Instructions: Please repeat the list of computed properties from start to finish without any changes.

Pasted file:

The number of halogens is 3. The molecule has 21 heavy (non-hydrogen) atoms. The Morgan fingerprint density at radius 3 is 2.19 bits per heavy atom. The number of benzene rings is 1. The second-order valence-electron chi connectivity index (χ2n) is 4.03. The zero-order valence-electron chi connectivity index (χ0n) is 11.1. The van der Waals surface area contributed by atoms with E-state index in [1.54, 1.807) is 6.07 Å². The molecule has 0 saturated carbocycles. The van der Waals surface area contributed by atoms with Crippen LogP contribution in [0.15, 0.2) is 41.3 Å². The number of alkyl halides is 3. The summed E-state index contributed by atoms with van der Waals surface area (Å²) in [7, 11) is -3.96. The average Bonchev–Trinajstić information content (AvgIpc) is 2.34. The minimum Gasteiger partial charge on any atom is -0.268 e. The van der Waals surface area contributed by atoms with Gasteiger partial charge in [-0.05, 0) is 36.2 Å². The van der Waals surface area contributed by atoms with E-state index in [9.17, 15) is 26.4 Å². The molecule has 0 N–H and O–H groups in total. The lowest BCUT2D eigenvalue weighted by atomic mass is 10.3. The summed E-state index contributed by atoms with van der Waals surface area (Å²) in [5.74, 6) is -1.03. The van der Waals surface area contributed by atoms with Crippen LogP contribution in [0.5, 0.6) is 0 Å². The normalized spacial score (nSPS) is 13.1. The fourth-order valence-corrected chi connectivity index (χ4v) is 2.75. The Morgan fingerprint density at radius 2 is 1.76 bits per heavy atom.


The number of halogens is 3. The molecule has 21 heavy (non-hydrogen) atoms. The Morgan fingerprint density at radius 3 is 2.19 bits per heavy atom. The number of benzene rings is 1. The second-order valence-electron chi connectivity index (χ2n) is 4.03. The zero-order valence-electron chi connectivity index (χ0n) is 11.1. The van der Waals surface area contributed by atoms with E-state index in [1.54, 1.807) is 6.07 Å². The molecule has 0 saturated carbocycles. The van der Waals surface area contributed by atoms with Crippen LogP contribution in [0.15, 0.2) is 41.3 Å². The number of alkyl halides is 3. The summed E-state index contributed by atoms with van der Waals surface area (Å²) in [7, 11) is -3.96. The average Bonchev–Trinajstić information content (AvgIpc) is 2.34. The minimum Gasteiger partial charge on any atom is -0.268 e. The van der Waals surface area contributed by atoms with Gasteiger partial charge in [-0.05, 0) is 36.2 Å². The van der Waals surface area contributed by atoms with E-state index in [9.17, 15) is 26.4 Å². The molecule has 0 N–H and O–H groups in total. The lowest BCUT2D eigenvalue weighted by atomic mass is 10.3. The summed E-state index contributed by atoms with van der Waals surface area (Å²) in [5.74, 6) is -1.03. The van der Waals surface area contributed by atoms with Crippen LogP contribution in [0.5, 0.6) is 0 Å². The normalized spacial score (nSPS) is 13.1. The fourth-order valence-corrected chi connectivity index (χ4v) is 2.75. The Morgan fingerprint density at radius 2 is 1.76 bits per heavy atom.